She encouraged me to see our family doctor. The only explanation I could give for how I was feeling was, “I am not me.” I was diagnosed with clinical depression, and after trying a few different medications, settled on one that helped me feel most like myself.
In 2000, we were appointed to the officer training college in Papua New Guinea. Life and ministry had a sense of excitement and fulfilment. Under my doctor's supervision, I came off the medication.
Hope and a Future
We returned to Canada in 2004, and took up an appointment in Halifax. Two years later, an even deeper depression struck. A variety of anti-depressants seemed to produce no results.
Sandra: When depression hit Owen in 2006, it came hard and fast. I remember times when I would go to my bedroom after the girls had gone to school and fall on my knees before God and wail.
Owen: Our daughters were 11, 15 and 16, and this time we shared the diagnosis with them. They were understanding and supportive, even though my illness brought a tremendous amount of stress to our family relationships.
Sandra: The depression lasted about nine months. During this period my dad became very ill, and I was torn between caring for my husband and wanting to go and spend time with my dad.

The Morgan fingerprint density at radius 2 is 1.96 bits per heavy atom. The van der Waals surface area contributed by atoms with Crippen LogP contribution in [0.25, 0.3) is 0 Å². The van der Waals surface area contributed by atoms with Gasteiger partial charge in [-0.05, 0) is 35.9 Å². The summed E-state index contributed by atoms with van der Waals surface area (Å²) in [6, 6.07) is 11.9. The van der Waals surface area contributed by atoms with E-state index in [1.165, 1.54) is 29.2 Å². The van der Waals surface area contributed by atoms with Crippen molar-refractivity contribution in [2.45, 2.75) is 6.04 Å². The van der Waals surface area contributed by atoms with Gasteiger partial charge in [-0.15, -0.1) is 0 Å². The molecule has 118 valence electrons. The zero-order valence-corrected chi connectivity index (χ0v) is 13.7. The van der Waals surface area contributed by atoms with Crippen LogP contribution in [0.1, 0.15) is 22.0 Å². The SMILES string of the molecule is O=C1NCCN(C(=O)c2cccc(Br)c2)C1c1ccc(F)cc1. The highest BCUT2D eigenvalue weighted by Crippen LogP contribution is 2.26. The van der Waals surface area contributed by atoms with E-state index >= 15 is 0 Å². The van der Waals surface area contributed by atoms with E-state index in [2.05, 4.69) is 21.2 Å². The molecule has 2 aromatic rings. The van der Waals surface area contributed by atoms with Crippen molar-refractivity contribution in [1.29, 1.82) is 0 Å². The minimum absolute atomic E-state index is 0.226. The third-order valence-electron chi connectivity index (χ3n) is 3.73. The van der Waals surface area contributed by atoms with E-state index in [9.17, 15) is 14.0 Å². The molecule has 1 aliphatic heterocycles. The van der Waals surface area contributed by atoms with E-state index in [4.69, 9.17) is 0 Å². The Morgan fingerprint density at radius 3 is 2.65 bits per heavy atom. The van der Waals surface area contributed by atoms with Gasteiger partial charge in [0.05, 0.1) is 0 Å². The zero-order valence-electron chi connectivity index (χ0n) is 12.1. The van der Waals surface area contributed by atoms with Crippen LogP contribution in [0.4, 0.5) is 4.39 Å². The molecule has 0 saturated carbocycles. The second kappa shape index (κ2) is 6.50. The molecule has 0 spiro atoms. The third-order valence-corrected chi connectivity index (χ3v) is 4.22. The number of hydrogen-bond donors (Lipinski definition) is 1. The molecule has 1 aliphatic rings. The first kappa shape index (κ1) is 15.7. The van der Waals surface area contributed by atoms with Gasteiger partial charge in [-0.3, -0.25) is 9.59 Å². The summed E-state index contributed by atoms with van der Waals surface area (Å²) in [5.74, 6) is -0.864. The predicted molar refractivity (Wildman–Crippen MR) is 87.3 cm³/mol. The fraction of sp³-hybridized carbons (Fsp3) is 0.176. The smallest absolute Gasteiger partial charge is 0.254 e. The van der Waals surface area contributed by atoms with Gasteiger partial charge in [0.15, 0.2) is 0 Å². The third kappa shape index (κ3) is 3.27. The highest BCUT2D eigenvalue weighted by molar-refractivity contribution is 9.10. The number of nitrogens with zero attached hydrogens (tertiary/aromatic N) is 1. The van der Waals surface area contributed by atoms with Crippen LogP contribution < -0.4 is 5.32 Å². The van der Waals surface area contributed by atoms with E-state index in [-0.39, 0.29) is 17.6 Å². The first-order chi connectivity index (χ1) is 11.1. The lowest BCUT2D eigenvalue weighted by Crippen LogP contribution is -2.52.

There were days when I felt frightened, lonely and afraid, overwhelmed by the weight of family and ministry. I wondered if I could carry on in ministry without Owen. God was my source of strength, my rock and my refuge. Very clearly, he reminded me of my life verse: “For I know the plans I have for you,” declares the Lord, “plans to prosper you and not to harm you, plans to give you hope and a future” (Jeremiah 29:11).
Sandra's response was to remind me of our wedding vows, “For better, for worse, in sickness and in health,” and to assure me that we were in this together.
Owen: I was referred to a psychiatrist who diagnosed me with a form of bipolar disorder and prescribed a combination of medication that finally worked. After many dark days, the sun began to shine again. But when I trace through my journal entries for the next few months, I can see a hypomanic episode developing—the writing becomes more erratic and more focused on doing. Normally my journal entries are reflective and inward-focused.
Sandra: Just when I thought our lives would return to normal, they seemed to spiral downward. I wondered how much more I could handle. The hypomanic episode was unpredictable. I was confused and taken off guard with Owen's unpredictable behaviour. He was extraenergetic, more talkative, slept less, spent more money and was overflowing with ideas for projects and the future.
Owen: The Salvation Army gave me a six-month leave of absence to precipitate healing and recovery, and arranged for me to spend time with a spiritual director, psychiatrist and counsellor, all of whom contributed in significant ways to a deeper self-understanding.